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Florida Clinicians: How to Support Parents of Young Children in their Decision to Vaccinate

A parent and child who have received vaccines.

Last month, Florida Governor Ron DeSantis did not permit health care providers to pre-order COVID vaccines for children between the ages of six months and four years. Last week, however, the state reversed course, allowing medical professionals to begin ordering the vaccines.  The significant delay means recent orders have been slow to reach the state. As a consequence, last week, while parents across the country felt relief and joy as their youngest children finally received their first COVID vaccines, parents in Florida who wanted the vaccine were struggling to find it. Prominent grocery chain Publix has also stated they will not be offering this vaccine, further limiting access. 

This isn’t the first time that Florida has officially pushed forward anti-vaccine sentiments, which leads to confusion among parents. Florida’s official COVID vaccine page hasn’t had an update since March, when Florida’s health department erroneously recommended that most children ages five to 17 would not benefit from receiving the COVID vaccine, when in fact COVID remains a leading cause of death among children, and hospitalizations and long COVID have severely disrupted thousands of children’s lives.  Further, large populations of unvaccinated people perpetuate mutations which may lead to yet more disease, morbidities and mortalities. This latest decision, similarly not in the interest of public health nor based on the data we presently have, will further their disinformation around COVID vaccines for children and put more people at risk of illness and death.

Tens of thousands of immigrant and migrant families in Florida deserve access to this vaccine for their youngest children. These delays are not just a political stunt – they are serious roadblocks to care, sowing distrust and confusion in the general population and blocking access that the rest of the country enjoys.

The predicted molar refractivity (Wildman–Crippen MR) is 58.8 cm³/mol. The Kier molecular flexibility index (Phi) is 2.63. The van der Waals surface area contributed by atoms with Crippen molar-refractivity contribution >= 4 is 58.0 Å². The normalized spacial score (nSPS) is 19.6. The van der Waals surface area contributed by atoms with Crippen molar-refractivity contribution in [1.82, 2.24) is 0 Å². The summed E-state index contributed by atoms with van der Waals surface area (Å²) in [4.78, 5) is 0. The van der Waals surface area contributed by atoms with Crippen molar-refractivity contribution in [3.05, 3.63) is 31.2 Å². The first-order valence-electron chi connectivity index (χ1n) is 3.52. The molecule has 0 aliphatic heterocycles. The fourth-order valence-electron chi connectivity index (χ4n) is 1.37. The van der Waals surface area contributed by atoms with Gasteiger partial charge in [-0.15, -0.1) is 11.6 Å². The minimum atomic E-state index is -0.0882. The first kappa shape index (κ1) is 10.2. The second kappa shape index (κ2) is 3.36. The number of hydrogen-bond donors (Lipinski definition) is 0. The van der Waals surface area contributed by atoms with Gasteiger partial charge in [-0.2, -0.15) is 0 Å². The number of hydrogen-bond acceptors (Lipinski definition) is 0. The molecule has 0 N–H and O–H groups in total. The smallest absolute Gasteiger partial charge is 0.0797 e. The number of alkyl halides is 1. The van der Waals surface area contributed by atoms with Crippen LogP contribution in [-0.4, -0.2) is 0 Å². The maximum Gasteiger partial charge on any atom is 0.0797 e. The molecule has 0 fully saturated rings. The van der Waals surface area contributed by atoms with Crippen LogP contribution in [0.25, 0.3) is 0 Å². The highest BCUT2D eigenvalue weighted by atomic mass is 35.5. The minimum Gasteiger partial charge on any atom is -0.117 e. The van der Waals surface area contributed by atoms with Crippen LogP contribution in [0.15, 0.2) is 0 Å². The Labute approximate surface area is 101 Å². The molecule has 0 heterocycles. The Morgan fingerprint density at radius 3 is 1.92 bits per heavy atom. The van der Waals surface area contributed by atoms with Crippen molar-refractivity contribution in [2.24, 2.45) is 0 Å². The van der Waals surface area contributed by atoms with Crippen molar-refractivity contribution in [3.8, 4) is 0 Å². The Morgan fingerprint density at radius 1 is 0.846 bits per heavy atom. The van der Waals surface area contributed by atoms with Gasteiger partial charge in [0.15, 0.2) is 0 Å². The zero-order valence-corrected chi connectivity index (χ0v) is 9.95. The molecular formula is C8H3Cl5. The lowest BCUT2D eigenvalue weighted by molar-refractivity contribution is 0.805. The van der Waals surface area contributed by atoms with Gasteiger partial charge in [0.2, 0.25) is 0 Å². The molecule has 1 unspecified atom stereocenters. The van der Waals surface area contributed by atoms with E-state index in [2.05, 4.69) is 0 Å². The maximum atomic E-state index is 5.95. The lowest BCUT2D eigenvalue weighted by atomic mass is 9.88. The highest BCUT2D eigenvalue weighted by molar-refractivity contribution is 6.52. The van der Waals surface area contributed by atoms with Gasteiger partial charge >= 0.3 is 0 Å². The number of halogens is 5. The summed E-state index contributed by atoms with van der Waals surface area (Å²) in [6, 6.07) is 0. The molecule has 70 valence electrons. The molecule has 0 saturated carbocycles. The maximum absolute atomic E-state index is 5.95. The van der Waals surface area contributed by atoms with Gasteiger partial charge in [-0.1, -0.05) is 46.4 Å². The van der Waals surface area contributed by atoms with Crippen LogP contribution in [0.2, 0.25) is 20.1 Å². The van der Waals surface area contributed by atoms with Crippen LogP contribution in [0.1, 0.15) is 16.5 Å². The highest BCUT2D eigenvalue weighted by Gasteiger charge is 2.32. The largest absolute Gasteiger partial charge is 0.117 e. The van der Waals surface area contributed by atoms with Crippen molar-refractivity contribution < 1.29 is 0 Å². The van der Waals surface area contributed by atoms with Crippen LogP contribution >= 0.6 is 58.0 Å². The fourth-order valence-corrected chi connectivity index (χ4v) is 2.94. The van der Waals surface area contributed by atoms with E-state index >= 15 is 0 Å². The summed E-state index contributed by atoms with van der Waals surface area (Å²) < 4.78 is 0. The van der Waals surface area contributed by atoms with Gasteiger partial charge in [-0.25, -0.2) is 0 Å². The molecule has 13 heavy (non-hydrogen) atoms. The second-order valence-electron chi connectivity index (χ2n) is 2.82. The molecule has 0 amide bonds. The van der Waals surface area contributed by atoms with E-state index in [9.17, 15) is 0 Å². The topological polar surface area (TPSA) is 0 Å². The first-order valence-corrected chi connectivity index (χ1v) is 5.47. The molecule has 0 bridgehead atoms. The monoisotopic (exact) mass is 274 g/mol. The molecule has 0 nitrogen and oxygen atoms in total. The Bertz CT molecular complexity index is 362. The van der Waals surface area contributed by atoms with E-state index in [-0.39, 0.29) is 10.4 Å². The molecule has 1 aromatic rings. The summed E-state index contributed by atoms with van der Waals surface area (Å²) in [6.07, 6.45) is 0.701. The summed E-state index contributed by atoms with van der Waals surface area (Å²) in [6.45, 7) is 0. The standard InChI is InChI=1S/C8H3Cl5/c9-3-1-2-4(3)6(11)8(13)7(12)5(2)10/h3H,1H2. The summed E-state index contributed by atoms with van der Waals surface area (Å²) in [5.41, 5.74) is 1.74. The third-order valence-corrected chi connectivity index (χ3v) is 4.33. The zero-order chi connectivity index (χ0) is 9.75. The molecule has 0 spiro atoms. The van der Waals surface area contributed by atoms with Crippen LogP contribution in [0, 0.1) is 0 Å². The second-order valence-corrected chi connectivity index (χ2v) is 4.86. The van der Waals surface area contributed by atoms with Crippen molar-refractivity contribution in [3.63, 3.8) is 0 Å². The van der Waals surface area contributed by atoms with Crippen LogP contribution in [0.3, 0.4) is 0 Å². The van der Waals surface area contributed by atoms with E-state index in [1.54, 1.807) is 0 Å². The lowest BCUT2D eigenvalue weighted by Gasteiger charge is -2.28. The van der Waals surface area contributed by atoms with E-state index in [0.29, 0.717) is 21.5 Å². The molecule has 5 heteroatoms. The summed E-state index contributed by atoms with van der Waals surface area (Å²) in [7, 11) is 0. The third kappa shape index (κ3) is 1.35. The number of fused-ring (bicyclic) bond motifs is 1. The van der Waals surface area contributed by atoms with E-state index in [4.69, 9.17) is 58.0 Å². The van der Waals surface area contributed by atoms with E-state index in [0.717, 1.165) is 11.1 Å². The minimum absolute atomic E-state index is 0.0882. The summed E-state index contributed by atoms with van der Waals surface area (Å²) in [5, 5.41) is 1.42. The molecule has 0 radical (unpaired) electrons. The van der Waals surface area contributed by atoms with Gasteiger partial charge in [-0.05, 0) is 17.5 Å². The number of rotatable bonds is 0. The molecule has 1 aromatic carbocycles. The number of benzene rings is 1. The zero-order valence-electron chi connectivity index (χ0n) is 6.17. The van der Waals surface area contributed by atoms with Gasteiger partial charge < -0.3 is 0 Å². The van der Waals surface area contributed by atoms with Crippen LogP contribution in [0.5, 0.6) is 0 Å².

Clinicians must step in to fill the information gap and reduce confusion. Clinicians are encouraged to:

  • Build trust in the community to address misinformation around the COVID vaccine for children. 
  • Provide spaces for parents to voice their concerns and find answers to their questions, from trusted health providers, in the language of their choice.
  • Provide accessible and safe spaces to deliver the vaccines. 
  • Rely on evidence-based information from sources such as the US Centers for Disease Control and Prevention (CDC) and the American Academy of Pediatrics.

Here are some resources to help:

  • The American Academy of Pediatrics runs down its resources, many in English and Spanish, for parents in its announcement of the under-five vaccine, including new PSAs in English and Spanish.
  • See MCN’s extensive library of COVID vaccine promotion materials, downloadable and fully customizable, and available in Spanish, Haitian Creole, and English.
  • MCN’s misinformation resources include the handout, Deconstructing Health Messages, in English and Spanish.
  • The CDC’s FAQ on COVID-19 vaccination for children and teens ins available in multiple languages, including Spanish.
  • MCN’s FAQ on COVID-19 is specifically for clinicians and health advocates serving migrant, immigrant, and farmworker patients. It includes a section on vaccination for children, including several new questions regarding children under five, and is available in Spanish.
  • NRC-RIM's resources on children and the COVID vaccine include a conversation guide, multilingual fact sheet, toolkit for schools, and engaging videos.


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